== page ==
The objective of this study was to compost poultry litter, "in natura" without any thermal or chemical pré-treatment, nutritional correction or inoculation.

 

MATERIALS AND METHODS

Poultry litter

The litter was collected from a poultry grange located in the city of Mandirituba/PR. Third brood poultry litter was gathered from several spots of the hangar.

Construction of bioreactors for composting evaluation

In order to simulate the composting stack, expanded polystyrene bioreactors were made, maintaining the temperature during the thermophilic phase of the process. The aeration was done through forced air injection from the bottom of the bioreactor (Fig. 1).

 

 

Physico-chemical characterization and composting monitoring

The analysis made for material characterization and composting monitoring were total volatile solids (TVS), ashes, cation exchange capacity (CEC), pH, moisture, water activity (AW) and temperature measurements. These analysis were made following the procedures described in Normative Instruction n. 28 from the Ministério da Agricultura, Pecuária e Abastecimento (Brazil, 2007) and in the Standard methods for the examination of water and wastewater (APHA, 2000).

Microbiological analysis

Microbiological analysis was made according to Conama rules n. 375 of August, 2006 Microbiological diversity was estimated before and after the composting through microorganisms differentiation by the colonies form and by Gram staining.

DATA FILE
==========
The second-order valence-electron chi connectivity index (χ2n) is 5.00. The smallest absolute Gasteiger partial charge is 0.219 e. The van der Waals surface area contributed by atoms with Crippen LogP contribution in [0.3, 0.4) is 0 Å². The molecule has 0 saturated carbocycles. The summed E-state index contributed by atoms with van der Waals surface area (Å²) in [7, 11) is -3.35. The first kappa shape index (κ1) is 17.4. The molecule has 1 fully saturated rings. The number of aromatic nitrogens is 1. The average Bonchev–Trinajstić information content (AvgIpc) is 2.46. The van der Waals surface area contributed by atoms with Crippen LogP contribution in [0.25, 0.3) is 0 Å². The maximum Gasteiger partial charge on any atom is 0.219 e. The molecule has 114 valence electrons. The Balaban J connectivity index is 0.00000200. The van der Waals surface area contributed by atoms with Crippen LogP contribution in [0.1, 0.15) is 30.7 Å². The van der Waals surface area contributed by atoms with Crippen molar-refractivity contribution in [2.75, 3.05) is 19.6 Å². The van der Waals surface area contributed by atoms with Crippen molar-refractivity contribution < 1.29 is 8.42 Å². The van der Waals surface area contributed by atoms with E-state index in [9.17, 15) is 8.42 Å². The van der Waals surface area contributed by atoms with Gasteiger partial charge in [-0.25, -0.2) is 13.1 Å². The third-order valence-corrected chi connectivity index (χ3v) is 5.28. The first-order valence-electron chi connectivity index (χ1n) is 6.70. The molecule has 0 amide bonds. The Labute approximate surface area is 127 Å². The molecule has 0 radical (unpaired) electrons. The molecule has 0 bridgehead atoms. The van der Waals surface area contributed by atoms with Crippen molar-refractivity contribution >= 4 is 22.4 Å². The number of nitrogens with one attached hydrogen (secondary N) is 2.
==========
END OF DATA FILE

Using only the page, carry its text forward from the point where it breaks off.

Composting

Composting tests were made in triplicate, considering each bioreactor as a replica of the experiment. Before the beginning of composting, material moisture was adjusted to 57% and air flux was adjusted to 60 ml/min. Samples were weekly taken for physico-chemical analysis. The total time for the composting was 90 days, as described by Kiehl (1998). The statistical analysis was done through the comparisons of averages by Turkey test with 0.5% of significance.

 

RESULTS AND DISCUSSION

According to Kiehl (1998), temperature can be an evidence of composting initiation, as it is the first parameter that changes in the system. Figure 2 showed that the thermophilic phase was reached as soon as the process began, reaching 50ºC of maximum temperature, which lasted less than five days. According to Stentiford et al., (1992), the ideal temperature during the thermophilic phase must be between 45 and 50ºC, keeping for at least three days at 55ºC in order to sanitize the material. Studying poultry litter carcass composting by the windrow method, Paiva (2008) achieved a sanitizing period of seven days with temperatures above 55 ºC. Although the thermophilic phase didn't last according to the recomendations, pathogenic organisms were not observed at the end of composting, in accordance with Conama rules n. 375 of August, 2006.

 

 

Initially, with the start up of the process, a decrease was observed in the pH due to formation of some organic acids from the microbial metabolism (Valente et al., 2009). Thereafter the pH values increased (Fig. 3). Kumar et al., (2007) reported similar results during poultry litter carcass composting by the windrow method. The increase in pH has been attributed to the alkaline humats formation from the reaction of humic acids with alkaline chemical elements present in the composting medium (Kiehl, 2004).